When soldiers found 1,800lbs of gunpowder stashed under the Houses of Parliament by Guy Fawkes in 1605, they saved hundreds of lives in an instant.
Ironically, though, celebrating the uncovering of the Gunpowder Plot 400 years ago has injured many people. While fireworks are things of wonderment and pleasure, around 1,000 children and adults are hurt annually through their use in the four weeks around Bonfire Night, November 5, with some victims receiving serious and long-lasting burns.
Exactly how many are hurt is unknown, because the Government stopped keeping the statistics in Britain in 2005. Despite expectations that accidents might be falling, the figures had been going in the opposite direction: between 1995 and 2005, accidents rose from 908 to a peak of 1,362, before ending the decade at 990.
Thankfully, Northern Ireland has continued to keep statistics: its experience shows that accidents are on the rise. Firework-related injuries leapt markedly between 2004 and 2007, and tumbled last year, but last year only.
The Royal Society for the Prevention of Accidents (Rospa) says the total number of accidents varies from year to year, according to factors such as the weather (wet nights discourage impulse-buying of fireworks), but it says it has no reason to believe that firework-related injuries have fallen from their average of 1,000 a year. Its scanning of local newspapers reveals a grisly toll of eye, head and other injuries.
In 2005, nearly half the injuries (48 per cent) were sustained at family or private parties and a quarter happened in the street or other public place where fireworks are banned. Half the victims were children even though it is illegal to sell fireworks to anyone under 18.
So it's worth bearing in mind a few pointers. Legally, all fireworks sold in the UK must conform to British Standards and should have BS7114 stamped on the box. Street hawkers sometimes sell "bargain" fireworks without this safety standard. Rospa warns that instructions might be missing or not be in English.
Philip Le Shirley, its product-safety adviser, said: "When times are tough, the option of buying cheap fireworks from unregistered sellers can look tempting. But our message is that fireworks bought from rogue traders – whether from the back of a van, from door-to-door sellers or from unregistered premises – can come at a much costlier price than mere pounds and pence."
Sometimes, cheap fireworks have been stolen from professional displays, where they would be remotely detonated. One such theft, of a £5,000 consignment, took place from a lock-up in Market Harborough, Leicestershire, this month. Among the haul, marked "Category 4 prohibited – professional use only" was a case load of aerial display shells, resembling hand grenades, in both appearance and impact. Lighting one could be fatal.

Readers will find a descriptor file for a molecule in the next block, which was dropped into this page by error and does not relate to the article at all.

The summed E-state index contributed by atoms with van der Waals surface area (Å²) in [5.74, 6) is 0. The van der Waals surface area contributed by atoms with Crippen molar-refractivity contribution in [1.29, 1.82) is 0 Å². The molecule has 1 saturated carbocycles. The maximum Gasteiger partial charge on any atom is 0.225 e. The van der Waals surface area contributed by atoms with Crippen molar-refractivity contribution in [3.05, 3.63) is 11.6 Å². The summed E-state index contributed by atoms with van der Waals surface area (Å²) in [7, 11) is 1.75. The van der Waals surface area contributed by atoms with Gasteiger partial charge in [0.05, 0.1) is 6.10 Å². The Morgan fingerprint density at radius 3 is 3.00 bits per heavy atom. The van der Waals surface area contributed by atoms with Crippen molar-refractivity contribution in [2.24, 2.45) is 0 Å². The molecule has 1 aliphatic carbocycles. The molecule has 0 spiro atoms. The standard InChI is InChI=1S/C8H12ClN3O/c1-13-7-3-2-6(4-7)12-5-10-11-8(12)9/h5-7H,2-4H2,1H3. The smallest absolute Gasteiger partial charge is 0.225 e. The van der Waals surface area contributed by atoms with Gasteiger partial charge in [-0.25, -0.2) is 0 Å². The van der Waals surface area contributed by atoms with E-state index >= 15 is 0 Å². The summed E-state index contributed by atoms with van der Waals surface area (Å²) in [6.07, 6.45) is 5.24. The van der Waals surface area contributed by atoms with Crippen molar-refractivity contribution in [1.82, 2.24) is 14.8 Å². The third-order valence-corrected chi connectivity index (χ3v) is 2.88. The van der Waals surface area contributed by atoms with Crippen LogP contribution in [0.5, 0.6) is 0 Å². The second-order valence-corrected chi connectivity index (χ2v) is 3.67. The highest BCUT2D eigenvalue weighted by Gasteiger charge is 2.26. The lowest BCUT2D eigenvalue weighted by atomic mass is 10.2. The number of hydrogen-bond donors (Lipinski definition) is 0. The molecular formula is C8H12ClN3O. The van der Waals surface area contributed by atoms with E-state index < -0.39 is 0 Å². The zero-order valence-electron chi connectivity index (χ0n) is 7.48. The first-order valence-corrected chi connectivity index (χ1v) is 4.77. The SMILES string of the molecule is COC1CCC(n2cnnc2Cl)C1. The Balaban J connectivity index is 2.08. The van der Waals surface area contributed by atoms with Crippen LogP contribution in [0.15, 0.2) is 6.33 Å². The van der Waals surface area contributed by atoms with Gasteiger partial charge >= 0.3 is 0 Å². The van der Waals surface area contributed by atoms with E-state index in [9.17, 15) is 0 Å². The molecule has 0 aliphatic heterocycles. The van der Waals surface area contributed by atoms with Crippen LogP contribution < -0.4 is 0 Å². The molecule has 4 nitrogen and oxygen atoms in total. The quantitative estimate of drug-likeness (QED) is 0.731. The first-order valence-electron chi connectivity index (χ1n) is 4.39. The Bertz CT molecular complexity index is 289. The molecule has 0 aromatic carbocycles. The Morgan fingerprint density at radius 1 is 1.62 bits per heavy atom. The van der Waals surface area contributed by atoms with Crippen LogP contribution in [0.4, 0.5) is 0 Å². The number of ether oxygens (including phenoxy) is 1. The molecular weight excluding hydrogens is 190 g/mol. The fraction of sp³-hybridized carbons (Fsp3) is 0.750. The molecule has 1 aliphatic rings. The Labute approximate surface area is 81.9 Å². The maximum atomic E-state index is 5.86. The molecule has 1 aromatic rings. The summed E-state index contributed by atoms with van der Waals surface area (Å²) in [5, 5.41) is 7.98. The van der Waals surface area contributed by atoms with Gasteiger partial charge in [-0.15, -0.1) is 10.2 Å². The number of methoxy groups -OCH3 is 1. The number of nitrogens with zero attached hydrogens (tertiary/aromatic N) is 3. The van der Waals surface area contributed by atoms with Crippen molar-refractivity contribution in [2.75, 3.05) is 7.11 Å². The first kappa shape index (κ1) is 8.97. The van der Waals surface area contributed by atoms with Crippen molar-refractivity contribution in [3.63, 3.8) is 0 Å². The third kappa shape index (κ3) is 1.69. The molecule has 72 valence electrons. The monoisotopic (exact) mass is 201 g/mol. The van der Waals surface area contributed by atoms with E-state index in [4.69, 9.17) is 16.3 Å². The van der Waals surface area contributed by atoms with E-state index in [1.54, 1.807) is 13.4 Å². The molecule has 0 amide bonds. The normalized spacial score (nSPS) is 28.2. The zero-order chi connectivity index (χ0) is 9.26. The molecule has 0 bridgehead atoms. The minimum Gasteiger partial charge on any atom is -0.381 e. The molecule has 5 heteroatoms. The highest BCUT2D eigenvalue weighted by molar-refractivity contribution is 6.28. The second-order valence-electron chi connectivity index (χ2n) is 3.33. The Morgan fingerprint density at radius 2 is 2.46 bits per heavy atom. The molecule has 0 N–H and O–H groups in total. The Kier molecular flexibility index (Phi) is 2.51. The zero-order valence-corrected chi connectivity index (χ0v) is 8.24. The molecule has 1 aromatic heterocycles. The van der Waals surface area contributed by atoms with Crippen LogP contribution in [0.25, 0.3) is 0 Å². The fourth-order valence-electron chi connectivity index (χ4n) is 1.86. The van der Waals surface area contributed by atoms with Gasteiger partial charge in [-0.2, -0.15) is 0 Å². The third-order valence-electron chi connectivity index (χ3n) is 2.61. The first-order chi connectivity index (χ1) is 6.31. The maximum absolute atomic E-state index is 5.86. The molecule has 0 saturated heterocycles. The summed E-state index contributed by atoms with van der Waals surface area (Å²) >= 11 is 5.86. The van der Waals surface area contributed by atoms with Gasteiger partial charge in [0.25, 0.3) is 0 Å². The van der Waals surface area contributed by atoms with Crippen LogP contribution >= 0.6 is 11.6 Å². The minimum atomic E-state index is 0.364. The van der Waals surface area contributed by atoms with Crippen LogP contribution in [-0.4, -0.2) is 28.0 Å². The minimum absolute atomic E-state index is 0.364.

"In a best-case scenario it would definitely blow someone's hand off – but the explosions are so powerful it would more than likely kill you," PC Rob Arthur, from Market Harborough police station, told The Leicester Mercury.
Following the firework code helps reduce accidents, so:
*Plan your firework display in advance for safety and enjoyment
*Keep fireworks in a closed box and use one at a time
*Read and follow the instructions on each firework, using a torch if necessary
*Light a firework at arm's length with a taper and stand well back
*Keep naked flames, including cigarettes, away from fireworks
*Never return to a firework once it has been lit
*Don't put fireworks in pockets and never throw them
*Direct any rocket fireworks well away from spectators
*Never use paraffin or petrol on a bonfire
*Make sure that the fire is out and surroundings are made safe before leaving
Heroes & Villains
The health and beauty website came top of the cosmetics, haircare and toiletries category in a Which? survey of online shops. Founded by friends Liz Earle and Kim Buckland in 1995, Lizearle.com sells Liz Earle-branded botanical essence eau de parfum, face-protector sun creams, energising hip and thigh gels and other exotic-sounding lotions. It scored highly for ease of navigation, product range, delivery and price. Other winners were Play.com, Johnlewis.com and Wiggle.co.uk, which sells sports gear.
Villain: Rick Stein
Britain's best known fish chef is still serving species blighted by over-fishing at his Cornish restaurants, according to a new guide. Fish2fork acknowledged the BBC presenter had tried to take pressure off cod by serving more abundant species such as gurnard, but warned: "His restaurants continue to churn through an awful lot of wild fish from poorly managed stocks, including halibut, salmon, turbot and Dover sole."
Stein responded by claiming fish stocks were not as low as believed, saying that if he followed official advice he would have to remove 80 per cent of his fish. "I couldn't run a menu with it," he told Cheltenham Literature Festival. See fish2fork.com.